You won’t catch every instinct, but you need to think long term as soon as you spot one. Think about your bank, or future purchases, or the group you belong to before buying the smartphone. Think about your weight, your health, or bad habit cycles before eating the cake. Think about social and legal repercussions, loss of friendship or the risk of physical harm before slapping someone. Ask yourself where your actions will take you, and whether you really want to be there.

In summary:

1: Know yourself.

2: Know your body.

3: Know your priorities.

4: Identify your problems.

5: Plan ahead.

Because it may be easier to rationalize, but it does nothing to help you better yourself.

TTFN and Happy Hunting!


For help starting out homemaking, check out The ESSENTIAL Beginner Homemaker’s Guide. For help budgeting all your everday and not-so-everyday essentials, from food to transport to clothes, check out On A Budget: The good homemaker’s guide to economizing.

What you WANT is not what you NEED.

It seems like a simple explanation on the surface. But we have a genuine problem understanding it. We have so much abundance that we ignore what our needs are compared to our wants. We just assume that anything that adds to our quality of life must be a necessity, whereas anything that simply feels nice with no lasting improvement to our quality of life or, indeed, with a lowering of our overall quality of life, must be a want.

But the reality is a touch simpler than that. Just a touch.

These are the things we need:

  1. Air to breathe.
  2. 1-2L of water a day.
  3. Enough calories and micronutrients to keep us moving every day.
  4. Somewhere to excrete.
  5. 5-12 hours of sleep.
  6. Shelter from the elements.
  7. Warm human contact.
  8. Safety and freedom from danger.
  9. Relief from stress, sexual tension and mental troubles.

That’s it. That is all you actually need. If you lived in a strong, moderate temperature cube with a toilet on the side, which daily gave you fresh air, two litres of water, one and a half thousand calories (assuming little to no activity) and a vitamin and mineral mix, where you could sleep as much as you like, call in a carer to cuddle you once a day and stretch, masturbate and play make believe, you would live just as long, if not longer, and your body would be just as well off, if not better, than you are today.

Literally everything we add on top of that is something we want. And our wants fall into three categories.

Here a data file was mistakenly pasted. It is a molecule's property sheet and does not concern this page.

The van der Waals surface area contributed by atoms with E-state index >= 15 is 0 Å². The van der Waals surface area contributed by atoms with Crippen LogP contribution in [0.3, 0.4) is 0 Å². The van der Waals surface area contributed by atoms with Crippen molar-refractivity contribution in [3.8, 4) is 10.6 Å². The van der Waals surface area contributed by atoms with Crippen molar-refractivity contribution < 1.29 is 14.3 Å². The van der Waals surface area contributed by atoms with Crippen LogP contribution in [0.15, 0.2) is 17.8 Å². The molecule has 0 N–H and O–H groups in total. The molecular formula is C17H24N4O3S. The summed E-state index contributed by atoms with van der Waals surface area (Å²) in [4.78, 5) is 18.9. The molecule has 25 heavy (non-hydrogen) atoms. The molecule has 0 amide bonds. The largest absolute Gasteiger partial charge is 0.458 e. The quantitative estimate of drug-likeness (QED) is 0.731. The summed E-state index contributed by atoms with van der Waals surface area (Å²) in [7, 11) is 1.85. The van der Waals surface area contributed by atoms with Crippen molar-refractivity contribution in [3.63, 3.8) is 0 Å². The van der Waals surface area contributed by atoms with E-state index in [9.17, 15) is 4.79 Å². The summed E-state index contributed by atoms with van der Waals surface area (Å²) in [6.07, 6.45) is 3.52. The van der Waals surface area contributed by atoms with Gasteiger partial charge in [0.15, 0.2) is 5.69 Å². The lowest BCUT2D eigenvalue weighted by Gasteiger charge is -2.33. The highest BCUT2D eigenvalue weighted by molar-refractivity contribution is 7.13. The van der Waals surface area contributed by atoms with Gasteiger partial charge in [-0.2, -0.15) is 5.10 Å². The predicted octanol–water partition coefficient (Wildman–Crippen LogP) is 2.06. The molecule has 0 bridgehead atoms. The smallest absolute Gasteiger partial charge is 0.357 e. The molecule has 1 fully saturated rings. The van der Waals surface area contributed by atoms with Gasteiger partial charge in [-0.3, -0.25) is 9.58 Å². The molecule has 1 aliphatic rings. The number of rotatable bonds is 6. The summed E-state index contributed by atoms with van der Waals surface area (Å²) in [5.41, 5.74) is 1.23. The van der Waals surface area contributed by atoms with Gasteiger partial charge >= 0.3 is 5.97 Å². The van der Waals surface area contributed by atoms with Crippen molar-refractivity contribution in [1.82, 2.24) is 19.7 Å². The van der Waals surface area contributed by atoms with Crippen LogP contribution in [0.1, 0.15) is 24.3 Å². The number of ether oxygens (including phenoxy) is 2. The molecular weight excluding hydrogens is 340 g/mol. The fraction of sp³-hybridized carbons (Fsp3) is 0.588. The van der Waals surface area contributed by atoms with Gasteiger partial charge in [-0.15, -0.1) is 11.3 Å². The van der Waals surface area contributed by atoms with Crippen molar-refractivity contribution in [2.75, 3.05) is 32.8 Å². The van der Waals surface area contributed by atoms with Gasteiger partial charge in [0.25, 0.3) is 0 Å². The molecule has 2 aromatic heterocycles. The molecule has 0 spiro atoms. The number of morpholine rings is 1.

Things we almost need. Things that improve us on a measurable level but do not make the cut for bare basics. We can live just as long without them, if not well.

  1. Daily exercise.
  2. Sunshine.
  3. A circadian life.
  4. Massages.
  5. Variety of foods.
  6. Reproduction.
  7. Creative outlets.
  8. A soft place to rest and relax.
  9. Freedom of peaceful speech and interaction.

Things that are pushed upon us. Things that other people have and that we covet, or that we need in order to integrate with others. We could live without them in another culture.

  1. Wealth.
  2. Admiration, respect, status.
  3. Symbols of status and belonging.
  4. Gadgets and technological advances.
  5. Knowledge.
  6. Faith.
  7. Formalized relationships.

Things that instinctively we desire. Things that we want based on an instinctive impulse that is no longer applicable to the world we live in. In a modern world indulging these wants is detrimental.

  1. Excess of food.
  2. Freedom to complete idleness.
  3. Promiscuity.
  4. Freedom to be violent and retaliate.
  5. Freedom to seize.

All of those things, to someone in our society, could be seen as necessities, as things they have a right to. Everyone has something in those three lists that they would fight tooth and claw for. Some have even been acknowledged as universal human rights, rights that separate us from the animals.

But regardless of where you place them and value them, it is important to acknowledge that you need none of them. All you really need is the basic nine. Everything else is a luxury.

TTFN and Happy Hunting.


For help starting out homemaking, check out The ESSENTIAL Beginner Homemaker’s Guide. For help budgeting all your everday and not-so-everyday essentials, from food to transport to clothes, check out On A Budget: The good homemaker’s guide to economizing.